Panachepost 6: re-collections

The Siege

What is it we cherish about being in plays? Doing what we love, doing it well, certainly. Having a job in a fickle business. And all the subterranean urges and desires I have written about before: the narcissism, the escape, the replacement love.

Antoine de Gramont, The Compte de Guiche, act 1

I related to all of these in Cyrano. The first four months of 2012 were such a tornado of busy-ness for me that coming to the Arden six times a week, and having to put everything else aside except the journey of his haughtiness, the Compte de Guiche, was a relief. I had four hours in which my life became blessedly, mercifully simple. Is that surprising? That I might call an intricately choreographed and directed play, and a complex character arc simple? But once it’s all been learned it is. You show up, you prepare, and you do it. And it’s never the same one night to the next.

But there are other things we love. Experiences and revelations the audience never sees. Let me share some of them with you.

Lord Rodriguez in a contemplative state

Balsacque Manor. Luigi and Justin apparently weren’t getting enough acting in the play, so they created another play in the dressing room. I would turn around and see them locked in some intense moment and think they had gone off the rails, or were secretly in love, or having an argument, but no. They were performing in a soap opera we came to call “Balsacque Manor”, in which Luigi played the Duke Rodriguez, and Justin his faithful servant Pelligrino. Gradually, the rest of cast was pulled into it to varying degrees. David was the evil Lord Bobbington. Doug was the cockney groom Bryon (who was constantly being dismissed, and then not knowing the way out). Justin would double as Lady Lordlamma, a strange creature one was never sure was living or spectral. I doubled as Lady Lordlamma’s retarded uncle Squat, resurrecting Tomas’s fake teeth from The Imaginary Invalid, and then made a cameo as Pelligrino’s long-lost older brother Soda Gun Seltzer, exiled to the American West and but now returned to claim his inheritance.

I am bound and determined to produce Balsacque Manor at The Elkins Estate next fall. Stand by. By the way, it’s pronounced Bal-sick, but alway comically mispronounced Ball Sack.

Internal cue on stairway. As I stood on the spiral stairs during the opening scene, staring at Roxane, there was a subtle internal light cue which brought up this golden light on me. I always loved that cue.

“I was drawn here by sensational stories . . . “

The cadet lounge. This was my favorite scene to play. It was de Guiche’s first big entrance in the play. I have written about the acting lesson about objectives in it for me. But it is also one of those scenes in a play in which a character comes on stage and changes everything. The story takes a hard turn, in which the hostility between Cyrano and de Guiche is born, and this scene is the hinge. The scene was full of lovely suspended moments between Eric and me, as Cyrano and de Guiche measured each other, and we had the audience of the cadets to take us in and amplify us for the audience of the Arden. The last time I had the opportunity to play a scene with similarly high stakes and nuance would have been Up at Bristol Riverside. But this was a better play.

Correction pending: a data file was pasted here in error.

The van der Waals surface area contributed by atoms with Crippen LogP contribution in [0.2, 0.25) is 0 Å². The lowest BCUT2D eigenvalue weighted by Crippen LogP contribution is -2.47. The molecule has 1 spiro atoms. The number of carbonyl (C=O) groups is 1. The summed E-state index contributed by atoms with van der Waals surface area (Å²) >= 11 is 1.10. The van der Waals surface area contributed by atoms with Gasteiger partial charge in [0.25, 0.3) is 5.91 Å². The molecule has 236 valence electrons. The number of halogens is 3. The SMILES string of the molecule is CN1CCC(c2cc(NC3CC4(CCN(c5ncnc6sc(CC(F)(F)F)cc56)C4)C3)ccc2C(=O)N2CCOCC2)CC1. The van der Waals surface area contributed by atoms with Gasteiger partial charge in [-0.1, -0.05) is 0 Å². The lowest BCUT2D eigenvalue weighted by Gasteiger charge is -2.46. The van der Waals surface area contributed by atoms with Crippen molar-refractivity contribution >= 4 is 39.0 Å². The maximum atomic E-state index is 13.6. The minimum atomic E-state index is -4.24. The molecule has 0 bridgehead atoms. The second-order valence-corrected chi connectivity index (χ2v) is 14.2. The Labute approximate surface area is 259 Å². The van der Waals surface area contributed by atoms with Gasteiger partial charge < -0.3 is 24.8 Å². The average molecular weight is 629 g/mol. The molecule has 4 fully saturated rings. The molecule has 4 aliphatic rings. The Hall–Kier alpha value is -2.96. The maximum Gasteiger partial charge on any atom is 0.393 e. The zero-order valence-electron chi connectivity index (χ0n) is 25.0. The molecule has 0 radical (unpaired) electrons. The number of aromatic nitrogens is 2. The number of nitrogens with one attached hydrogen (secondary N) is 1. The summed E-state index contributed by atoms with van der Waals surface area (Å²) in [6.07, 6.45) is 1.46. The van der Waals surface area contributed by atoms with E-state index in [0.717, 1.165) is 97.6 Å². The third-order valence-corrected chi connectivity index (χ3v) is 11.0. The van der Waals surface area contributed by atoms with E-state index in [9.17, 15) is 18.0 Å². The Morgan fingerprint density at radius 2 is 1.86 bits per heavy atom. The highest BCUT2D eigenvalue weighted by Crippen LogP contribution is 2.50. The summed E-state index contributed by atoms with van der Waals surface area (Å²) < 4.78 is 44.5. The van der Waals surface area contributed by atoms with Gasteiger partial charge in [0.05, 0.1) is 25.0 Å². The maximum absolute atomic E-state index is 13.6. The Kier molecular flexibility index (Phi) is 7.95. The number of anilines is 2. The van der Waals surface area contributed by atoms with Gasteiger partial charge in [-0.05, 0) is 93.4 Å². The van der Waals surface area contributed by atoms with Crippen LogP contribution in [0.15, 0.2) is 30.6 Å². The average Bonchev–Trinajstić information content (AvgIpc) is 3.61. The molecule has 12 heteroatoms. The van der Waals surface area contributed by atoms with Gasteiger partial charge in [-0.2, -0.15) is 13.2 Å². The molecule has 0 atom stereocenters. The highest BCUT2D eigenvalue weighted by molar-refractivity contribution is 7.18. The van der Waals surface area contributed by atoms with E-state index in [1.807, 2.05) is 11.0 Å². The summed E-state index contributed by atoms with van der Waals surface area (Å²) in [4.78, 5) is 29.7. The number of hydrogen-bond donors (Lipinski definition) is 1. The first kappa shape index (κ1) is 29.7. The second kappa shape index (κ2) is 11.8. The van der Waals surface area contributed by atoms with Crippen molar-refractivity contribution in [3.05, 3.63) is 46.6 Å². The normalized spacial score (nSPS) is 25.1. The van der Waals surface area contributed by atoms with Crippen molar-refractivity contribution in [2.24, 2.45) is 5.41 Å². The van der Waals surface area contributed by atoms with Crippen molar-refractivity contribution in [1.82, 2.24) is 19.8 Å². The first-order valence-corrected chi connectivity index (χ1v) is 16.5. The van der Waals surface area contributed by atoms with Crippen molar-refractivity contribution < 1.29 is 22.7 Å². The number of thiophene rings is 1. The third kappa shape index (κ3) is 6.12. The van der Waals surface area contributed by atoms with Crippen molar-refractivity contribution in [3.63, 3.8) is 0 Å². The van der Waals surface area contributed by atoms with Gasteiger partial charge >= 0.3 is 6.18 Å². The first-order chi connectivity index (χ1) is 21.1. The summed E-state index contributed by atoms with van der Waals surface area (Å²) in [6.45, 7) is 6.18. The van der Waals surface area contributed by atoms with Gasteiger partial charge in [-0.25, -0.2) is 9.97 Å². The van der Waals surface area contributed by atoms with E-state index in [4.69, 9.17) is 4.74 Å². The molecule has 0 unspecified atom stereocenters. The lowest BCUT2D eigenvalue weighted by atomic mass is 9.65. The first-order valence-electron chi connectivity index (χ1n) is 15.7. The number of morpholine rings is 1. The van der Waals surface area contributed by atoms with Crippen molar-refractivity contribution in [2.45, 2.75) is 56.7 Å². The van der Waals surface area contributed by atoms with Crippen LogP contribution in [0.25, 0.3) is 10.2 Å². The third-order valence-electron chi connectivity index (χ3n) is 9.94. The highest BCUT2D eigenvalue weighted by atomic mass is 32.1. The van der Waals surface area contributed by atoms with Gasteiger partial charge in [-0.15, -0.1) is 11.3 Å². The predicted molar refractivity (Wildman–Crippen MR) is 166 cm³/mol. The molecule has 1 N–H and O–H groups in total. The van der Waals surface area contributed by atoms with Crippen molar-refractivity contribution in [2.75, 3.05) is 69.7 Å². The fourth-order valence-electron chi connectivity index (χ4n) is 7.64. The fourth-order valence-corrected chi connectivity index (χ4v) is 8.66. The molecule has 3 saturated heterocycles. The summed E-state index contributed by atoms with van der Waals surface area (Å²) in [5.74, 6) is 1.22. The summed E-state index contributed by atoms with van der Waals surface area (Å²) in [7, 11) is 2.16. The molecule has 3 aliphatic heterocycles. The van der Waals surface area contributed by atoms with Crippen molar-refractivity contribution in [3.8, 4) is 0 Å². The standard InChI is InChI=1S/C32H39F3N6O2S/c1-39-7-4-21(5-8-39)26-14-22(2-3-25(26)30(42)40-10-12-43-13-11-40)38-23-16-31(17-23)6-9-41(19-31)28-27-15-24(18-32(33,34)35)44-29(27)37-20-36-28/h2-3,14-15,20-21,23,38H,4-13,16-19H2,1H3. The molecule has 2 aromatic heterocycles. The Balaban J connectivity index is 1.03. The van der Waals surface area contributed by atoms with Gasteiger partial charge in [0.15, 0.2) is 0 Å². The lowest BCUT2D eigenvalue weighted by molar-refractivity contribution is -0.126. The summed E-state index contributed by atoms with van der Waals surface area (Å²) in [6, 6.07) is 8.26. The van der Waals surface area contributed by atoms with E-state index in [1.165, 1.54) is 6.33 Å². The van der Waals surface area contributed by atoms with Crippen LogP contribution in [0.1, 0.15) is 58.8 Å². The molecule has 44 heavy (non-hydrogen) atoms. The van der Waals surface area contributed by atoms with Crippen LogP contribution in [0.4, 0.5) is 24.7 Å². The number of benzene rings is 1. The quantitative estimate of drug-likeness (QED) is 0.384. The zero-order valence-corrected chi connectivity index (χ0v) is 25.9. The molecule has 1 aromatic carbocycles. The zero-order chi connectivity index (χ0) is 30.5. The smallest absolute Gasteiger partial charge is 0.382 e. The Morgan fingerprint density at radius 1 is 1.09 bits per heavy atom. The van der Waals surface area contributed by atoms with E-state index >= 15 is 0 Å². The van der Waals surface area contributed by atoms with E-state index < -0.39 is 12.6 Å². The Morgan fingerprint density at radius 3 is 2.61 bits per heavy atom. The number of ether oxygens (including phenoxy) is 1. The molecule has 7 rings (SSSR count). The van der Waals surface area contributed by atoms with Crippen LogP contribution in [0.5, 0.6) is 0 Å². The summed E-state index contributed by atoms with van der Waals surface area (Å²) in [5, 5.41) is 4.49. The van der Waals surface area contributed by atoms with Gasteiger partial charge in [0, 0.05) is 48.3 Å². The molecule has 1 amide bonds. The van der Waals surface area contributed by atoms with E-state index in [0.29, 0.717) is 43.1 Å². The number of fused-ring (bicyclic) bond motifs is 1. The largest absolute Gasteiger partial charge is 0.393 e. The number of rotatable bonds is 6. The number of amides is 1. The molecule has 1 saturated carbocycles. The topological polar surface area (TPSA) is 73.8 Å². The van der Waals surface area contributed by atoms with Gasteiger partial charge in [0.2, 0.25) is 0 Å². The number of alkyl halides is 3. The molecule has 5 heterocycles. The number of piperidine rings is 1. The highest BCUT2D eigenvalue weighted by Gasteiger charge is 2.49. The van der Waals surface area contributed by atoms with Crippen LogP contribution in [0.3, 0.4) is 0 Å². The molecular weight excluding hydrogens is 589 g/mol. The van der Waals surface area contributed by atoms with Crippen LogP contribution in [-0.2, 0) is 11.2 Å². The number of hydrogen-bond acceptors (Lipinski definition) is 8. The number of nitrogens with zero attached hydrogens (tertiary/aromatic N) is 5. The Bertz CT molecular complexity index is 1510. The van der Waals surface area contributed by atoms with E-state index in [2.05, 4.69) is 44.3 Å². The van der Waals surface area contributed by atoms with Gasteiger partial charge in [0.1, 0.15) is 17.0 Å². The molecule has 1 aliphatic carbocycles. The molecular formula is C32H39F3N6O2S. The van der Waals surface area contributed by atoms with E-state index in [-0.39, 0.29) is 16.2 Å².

Two entrances, two exits. Sometimes a show gives you markers which define your character’s journey. For me de Guiche had a beautifully clear and symmetrical beginning and ending points: first the entrance and exit from the cadet lounge, and last his entrance and exit from the last scene of the play. In the former he strode on and off stage with strength and command and stared everyone down, the alpha male of alpha males (or so he thought). In the latter he hobbled, unable to hide his physical and emotional damage, unable to look anyone in the face for very long.

Dale Girard, fight choreographer, works with Eric Hissom, Cyrano.

The 100 man fight. This was perhaps my last stage fight. I’m getting to that age when I can say things like that. And the fact that it was choreographed by a guy I hired in 1993 in New York to stage the fights for a production of the first quarto of Hamlet I was directing and starring in, made it all the more special. We hadn’t seen each other since, and on the first day of rehearsal we stared at each other, dumbfounded by the expanse of time between our meetings. At the beginning of the run, I would leave the fight so winded I was worried I would plotz offstage. I’m glad to say that by the end, I was breathing hard, but my recovery time was greatly diminished.

Wooing Roxane. Unsuccessfully.

The marathon. From my second entrance in the balcony scene, to my final exit, I had about 30 minutes of nearly-continuous stage time, punctuated by two quick changes. I called this stretch the marathon. Three back-to-back scenes which each challenged me in different ways. In the middle was the long siege scene which taxed me nearly as much as the 100 man fight. And in that scene, there were more delicious moments, some subtle, some over the top, and some internal – meaningful perhaps to no one else but me. It propelled me into my final transformation.

The poem and the thorn bird. This was my second favorite scene, when de Guiche appears at the convent 15 years later and tries to redeem himself. Jessica, Keith and I shared some moments in this scene which, for me, were sublime.